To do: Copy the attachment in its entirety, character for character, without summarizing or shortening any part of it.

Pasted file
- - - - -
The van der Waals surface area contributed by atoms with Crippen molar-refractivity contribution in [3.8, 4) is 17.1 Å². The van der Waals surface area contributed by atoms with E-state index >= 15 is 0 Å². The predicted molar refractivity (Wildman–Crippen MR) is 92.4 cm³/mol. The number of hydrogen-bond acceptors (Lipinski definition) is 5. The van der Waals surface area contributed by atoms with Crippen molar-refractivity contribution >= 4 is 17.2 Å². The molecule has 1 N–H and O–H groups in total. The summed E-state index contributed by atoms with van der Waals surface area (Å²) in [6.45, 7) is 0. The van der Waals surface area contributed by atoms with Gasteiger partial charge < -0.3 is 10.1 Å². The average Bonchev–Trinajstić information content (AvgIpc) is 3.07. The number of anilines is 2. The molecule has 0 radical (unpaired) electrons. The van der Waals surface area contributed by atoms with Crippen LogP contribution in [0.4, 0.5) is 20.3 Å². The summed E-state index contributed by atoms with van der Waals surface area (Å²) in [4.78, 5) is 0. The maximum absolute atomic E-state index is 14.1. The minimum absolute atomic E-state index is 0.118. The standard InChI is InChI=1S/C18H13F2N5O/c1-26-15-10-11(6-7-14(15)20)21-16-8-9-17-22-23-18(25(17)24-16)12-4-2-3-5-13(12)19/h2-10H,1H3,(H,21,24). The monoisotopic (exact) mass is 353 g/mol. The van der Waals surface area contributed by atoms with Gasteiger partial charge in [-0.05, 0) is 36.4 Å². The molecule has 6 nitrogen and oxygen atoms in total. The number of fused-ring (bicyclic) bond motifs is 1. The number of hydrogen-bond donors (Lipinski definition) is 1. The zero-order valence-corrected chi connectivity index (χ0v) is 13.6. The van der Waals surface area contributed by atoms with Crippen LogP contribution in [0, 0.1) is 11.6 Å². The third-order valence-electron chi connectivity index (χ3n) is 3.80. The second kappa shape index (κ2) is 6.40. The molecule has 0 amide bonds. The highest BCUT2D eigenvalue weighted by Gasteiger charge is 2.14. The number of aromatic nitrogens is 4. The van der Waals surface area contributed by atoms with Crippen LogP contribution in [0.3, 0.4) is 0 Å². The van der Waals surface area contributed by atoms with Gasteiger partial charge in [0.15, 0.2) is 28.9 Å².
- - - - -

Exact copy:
The van der Waals surface area contributed by atoms with Crippen molar-refractivity contribution in [3.8, 4) is 17.1 Å². The van der Waals surface area contributed by atoms with E-state index >= 15 is 0 Å². The predicted molar refractivity (Wildman–Crippen MR) is 92.4 cm³/mol. The number of hydrogen-bond acceptors (Lipinski definition) is 5. The van der Waals surface area contributed by atoms with Crippen molar-refractivity contribution >= 4 is 17.2 Å². The molecule has 1 N–H and O–H groups in total. The summed E-state index contributed by atoms with van der Waals surface area (Å²) in [6.45, 7) is 0. The van der Waals surface area contributed by atoms with Gasteiger partial charge < -0.3 is 10.1 Å². The average Bonchev–Trinajstić information content (AvgIpc) is 3.07. The number of anilines is 2. The molecule has 0 radical (unpaired) electrons. The van der Waals surface area contributed by atoms with Crippen LogP contribution in [0.4, 0.5) is 20.3 Å². The summed E-state index contributed by atoms with van der Waals surface area (Å²) in [4.78, 5) is 0. The maximum absolute atomic E-state index is 14.1. The minimum absolute atomic E-state index is 0.118. The standard InChI is InChI=1S/C18H13F2N5O/c1-26-15-10-11(6-7-14(15)20)21-16-8-9-17-22-23-18(25(17)24-16)12-4-2-3-5-13(12)19/h2-10H,1H3,(H,21,24). The monoisotopic (exact) mass is 353 g/mol. The van der Waals surface area contributed by atoms with Gasteiger partial charge in [-0.05, 0) is 36.4 Å². The molecule has 6 nitrogen and oxygen atoms in total. The number of fused-ring (bicyclic) bond motifs is 1. The number of hydrogen-bond donors (Lipinski definition) is 1. The zero-order valence-corrected chi connectivity index (χ0v) is 13.6. The van der Waals surface area contributed by atoms with Crippen LogP contribution in [0, 0.1) is 11.6 Å². The third-order valence-electron chi connectivity index (χ3n) is 3.80. The second kappa shape index (κ2) is 6.40. The molecule has 0 amide bonds. The highest BCUT2D eigenvalue weighted by Gasteiger charge is 2.14. The number of aromatic nitrogens is 4. The van der Waals surface area contributed by atoms with Crippen LogP contribution in [0.3, 0.4) is 0 Å². The van der Waals surface area contributed by atoms with Gasteiger partial charge in [0.15, 0.2) is 28.9 Å².